With Ajit Pai stepping down, the net neutrality debate is roaring back

Net neutrality protest

Activists gather in Washington DC outside FCC headquarters in December 2017 to protest the repeal of Obama-era net neutrality protections.  


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An old battle over who governs the internet will likely reignite as Democrats take control of the Federal Communications Commission following the inauguration of Joe Biden. Reinstating Obama-era net neutrality rules thrown out under the Trump administration will likely be a top priority for the agency, experts say. 

Earlier this week, FCC Chairman Ajit Pai, an appointee of President Donald Trump, announced he’ll be stepping down from his post on Jan. 20 — the day Biden is sworn in. That paves the way for a Democrat to lead the agency and reestablish the FCC’s authority to impose rules of the road for the internet. 

At

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FCC Chairman Ajit Pai, who killed net neutrality, will step down after Trump term ends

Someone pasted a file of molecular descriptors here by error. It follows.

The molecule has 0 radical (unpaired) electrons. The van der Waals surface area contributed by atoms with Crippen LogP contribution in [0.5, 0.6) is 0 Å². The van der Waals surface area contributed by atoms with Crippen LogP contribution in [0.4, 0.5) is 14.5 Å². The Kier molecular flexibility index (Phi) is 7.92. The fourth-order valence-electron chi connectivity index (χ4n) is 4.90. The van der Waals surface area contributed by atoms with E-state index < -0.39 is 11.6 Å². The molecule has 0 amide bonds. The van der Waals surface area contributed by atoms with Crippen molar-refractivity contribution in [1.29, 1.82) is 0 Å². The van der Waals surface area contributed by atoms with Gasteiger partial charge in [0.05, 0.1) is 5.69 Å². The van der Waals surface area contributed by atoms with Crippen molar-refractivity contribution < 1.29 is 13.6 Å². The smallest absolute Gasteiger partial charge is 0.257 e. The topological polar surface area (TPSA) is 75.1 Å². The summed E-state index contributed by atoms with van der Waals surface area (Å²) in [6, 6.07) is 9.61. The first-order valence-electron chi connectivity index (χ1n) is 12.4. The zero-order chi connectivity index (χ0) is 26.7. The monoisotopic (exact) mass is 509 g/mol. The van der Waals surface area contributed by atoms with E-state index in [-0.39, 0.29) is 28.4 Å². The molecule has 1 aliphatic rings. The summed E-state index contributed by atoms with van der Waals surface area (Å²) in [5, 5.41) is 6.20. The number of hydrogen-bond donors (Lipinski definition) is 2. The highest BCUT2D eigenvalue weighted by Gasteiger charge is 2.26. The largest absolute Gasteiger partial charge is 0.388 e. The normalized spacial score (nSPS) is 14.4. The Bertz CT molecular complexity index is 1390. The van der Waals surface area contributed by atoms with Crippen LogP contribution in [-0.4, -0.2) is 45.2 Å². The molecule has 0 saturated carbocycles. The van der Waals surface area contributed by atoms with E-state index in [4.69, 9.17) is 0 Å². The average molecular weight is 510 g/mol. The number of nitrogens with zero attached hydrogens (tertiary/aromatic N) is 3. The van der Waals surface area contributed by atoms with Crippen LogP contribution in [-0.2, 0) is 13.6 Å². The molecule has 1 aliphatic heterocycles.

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Ajit Pai, chairman of the FCC, will finish up in January.


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Ajit Pai, chairman of the Federal Communications Commission, will step down Jan. 20, the agency said in a release Monday. He was appointed by President Donald Trump, who took office in 2017, and will leave on the day Trump’s successor, Joe Biden, is inaugurated.

“It has been the honor of a lifetime to serve at the Federal Communications Commission, including as chairman of the FCC over the past four years,” Pai said in the release. “I am grateful to President Trump for giving me the opportunity to lead the agency in 2017, to President Obama for appointing me as a Commissioner in 2012, and to Senate Majority Leader McConnell and the Senate for twice confirming me. To be the first Asian American to chair the FCC has been a particular privilege. As I often say: only in

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